Did Chinese Telescope Sky Eye Actually Pick Up Signs of Extraterrestrial Life or Was It a False Alarm?

Yana Bostongirl

Have you heard of Fermi's paradox? It is something that baffled physicist, Enrico Fermi along with many other scientists and nonscientists about extraterrestrial life or the lack of it. Fermi perfectly summed up what was on everybody's minds in the form of this now famous question: "So where is everybody?"

So when news broke that China may have detected signals from alien civilizations, it created a buzz.

China's Sky Eye satellite, located in the Guizhou province, is the world's largest radio telescope in the world with a diameter of 500 meters (1,640 feet). Per reports, it launched a search to detect extraterrestrial life in September of 2020 following the discovery of two sets of suspicious signals collected in 2019 and one in 2022.

The report which appeared on the website of the Science and Technology Daily, the official newspaper of China’s science and technology ministry has since been removed for unknown reasons. Even though the report seems to have mysteriously vanished, it had already been shared on social media and picked up by news channels.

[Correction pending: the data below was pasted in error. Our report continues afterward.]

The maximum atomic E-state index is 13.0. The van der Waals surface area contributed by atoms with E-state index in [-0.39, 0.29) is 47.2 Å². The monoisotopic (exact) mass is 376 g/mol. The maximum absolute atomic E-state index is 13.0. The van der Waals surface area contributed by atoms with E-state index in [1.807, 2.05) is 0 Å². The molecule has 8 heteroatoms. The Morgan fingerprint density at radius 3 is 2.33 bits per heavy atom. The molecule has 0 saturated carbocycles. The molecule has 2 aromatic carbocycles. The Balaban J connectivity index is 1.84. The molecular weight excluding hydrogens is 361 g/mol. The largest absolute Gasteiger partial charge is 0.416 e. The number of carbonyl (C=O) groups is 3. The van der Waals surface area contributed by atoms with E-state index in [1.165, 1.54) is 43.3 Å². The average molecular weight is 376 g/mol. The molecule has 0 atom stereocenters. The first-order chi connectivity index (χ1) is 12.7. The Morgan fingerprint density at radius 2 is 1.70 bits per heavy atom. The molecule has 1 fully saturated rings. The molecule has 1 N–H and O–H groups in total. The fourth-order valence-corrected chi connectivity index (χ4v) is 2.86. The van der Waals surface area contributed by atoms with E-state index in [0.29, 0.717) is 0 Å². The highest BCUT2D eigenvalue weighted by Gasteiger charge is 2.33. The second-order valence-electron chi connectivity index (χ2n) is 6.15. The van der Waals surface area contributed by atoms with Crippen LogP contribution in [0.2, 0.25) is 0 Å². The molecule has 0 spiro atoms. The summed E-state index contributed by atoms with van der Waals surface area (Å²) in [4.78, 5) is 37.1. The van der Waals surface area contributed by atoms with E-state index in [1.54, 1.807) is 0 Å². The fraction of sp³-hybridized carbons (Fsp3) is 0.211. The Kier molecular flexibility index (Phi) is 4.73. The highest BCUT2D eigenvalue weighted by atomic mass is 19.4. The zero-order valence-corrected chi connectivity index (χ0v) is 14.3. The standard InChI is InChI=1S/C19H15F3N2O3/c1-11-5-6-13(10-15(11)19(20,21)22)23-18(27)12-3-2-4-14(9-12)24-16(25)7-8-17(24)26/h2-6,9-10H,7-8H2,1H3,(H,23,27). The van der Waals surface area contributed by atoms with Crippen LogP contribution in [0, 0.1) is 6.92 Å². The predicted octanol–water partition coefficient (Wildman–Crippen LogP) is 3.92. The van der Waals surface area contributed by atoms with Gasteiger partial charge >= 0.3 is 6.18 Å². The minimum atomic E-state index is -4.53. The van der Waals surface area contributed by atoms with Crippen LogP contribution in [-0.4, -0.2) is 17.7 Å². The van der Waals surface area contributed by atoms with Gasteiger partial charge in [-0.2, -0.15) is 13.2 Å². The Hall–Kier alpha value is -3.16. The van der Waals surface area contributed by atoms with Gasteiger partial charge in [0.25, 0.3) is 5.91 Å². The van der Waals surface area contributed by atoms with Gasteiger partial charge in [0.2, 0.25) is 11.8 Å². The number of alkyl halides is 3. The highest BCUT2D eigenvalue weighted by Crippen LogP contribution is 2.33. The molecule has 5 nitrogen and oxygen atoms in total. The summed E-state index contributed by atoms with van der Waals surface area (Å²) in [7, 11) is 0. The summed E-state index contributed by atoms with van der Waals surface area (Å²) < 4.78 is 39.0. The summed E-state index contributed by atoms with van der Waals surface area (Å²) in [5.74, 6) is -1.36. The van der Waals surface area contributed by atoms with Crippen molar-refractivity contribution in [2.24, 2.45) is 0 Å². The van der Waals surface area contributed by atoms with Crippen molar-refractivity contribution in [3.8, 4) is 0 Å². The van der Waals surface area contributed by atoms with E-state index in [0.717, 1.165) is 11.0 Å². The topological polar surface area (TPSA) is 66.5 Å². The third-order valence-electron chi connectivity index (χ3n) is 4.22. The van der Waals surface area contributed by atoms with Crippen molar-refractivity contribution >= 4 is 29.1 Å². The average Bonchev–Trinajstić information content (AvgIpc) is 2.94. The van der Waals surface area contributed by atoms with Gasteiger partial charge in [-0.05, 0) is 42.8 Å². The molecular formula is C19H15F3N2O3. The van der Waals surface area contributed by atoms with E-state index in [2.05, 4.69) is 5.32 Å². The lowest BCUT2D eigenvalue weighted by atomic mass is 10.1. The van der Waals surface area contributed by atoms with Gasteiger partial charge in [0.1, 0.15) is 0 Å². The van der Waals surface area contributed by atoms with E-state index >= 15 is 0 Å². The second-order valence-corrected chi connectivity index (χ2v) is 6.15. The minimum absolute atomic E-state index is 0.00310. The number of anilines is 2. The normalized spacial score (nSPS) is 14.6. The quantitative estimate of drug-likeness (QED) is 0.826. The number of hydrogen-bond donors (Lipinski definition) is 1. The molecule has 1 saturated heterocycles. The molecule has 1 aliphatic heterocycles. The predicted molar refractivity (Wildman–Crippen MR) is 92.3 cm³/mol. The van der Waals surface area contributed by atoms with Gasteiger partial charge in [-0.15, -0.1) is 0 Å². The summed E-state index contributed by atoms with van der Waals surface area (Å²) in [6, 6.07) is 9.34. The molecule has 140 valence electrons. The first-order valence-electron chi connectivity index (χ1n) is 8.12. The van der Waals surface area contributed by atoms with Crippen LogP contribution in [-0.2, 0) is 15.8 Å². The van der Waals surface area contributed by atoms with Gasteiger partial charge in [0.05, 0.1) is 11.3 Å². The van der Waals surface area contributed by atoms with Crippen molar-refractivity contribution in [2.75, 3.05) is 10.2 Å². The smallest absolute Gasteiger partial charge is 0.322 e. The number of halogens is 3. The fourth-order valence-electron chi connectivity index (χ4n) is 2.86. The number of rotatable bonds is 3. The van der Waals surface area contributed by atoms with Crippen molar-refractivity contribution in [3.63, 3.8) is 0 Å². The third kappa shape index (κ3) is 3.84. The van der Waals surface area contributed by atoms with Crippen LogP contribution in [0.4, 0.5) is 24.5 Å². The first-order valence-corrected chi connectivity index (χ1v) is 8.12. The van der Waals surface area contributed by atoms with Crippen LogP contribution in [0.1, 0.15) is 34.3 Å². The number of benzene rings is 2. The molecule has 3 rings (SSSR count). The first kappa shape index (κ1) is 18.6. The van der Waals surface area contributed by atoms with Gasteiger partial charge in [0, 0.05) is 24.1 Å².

An excerpt from Bloomberg describes how the events unfolded: "In September 2020, Sky Eye, which is located in China’s southwestern Guizhou province and has a diameter of 500 meters (1,640 feet), officially launched a search for extraterrestrial life. The team detected two sets of suspicious signals in 2020 while processing data collected in 2019, and found another suspicious signal in 2022 from observation data of exoplanet targets, Zhang said, according to the report."

According to Zhang Tonjie, chief scientist of an extraterrestrial civilization search team co-founded by Beijing Normal University, the National Astronomical Observatory of the Chinese Academy of Sciences, and the University of California, Berkeley, Sky Eye's sensitivity to the low-frequency radio band is crucial in the detection of alien civilizations. According to journalist Andrew Jones, this was what Zhang had to say regarding the suspicious signal: “The possibility that the suspicious signal is some kind of radio interference is also very high, and it needs to be further confirmed or ruled out. This may be a long process.”

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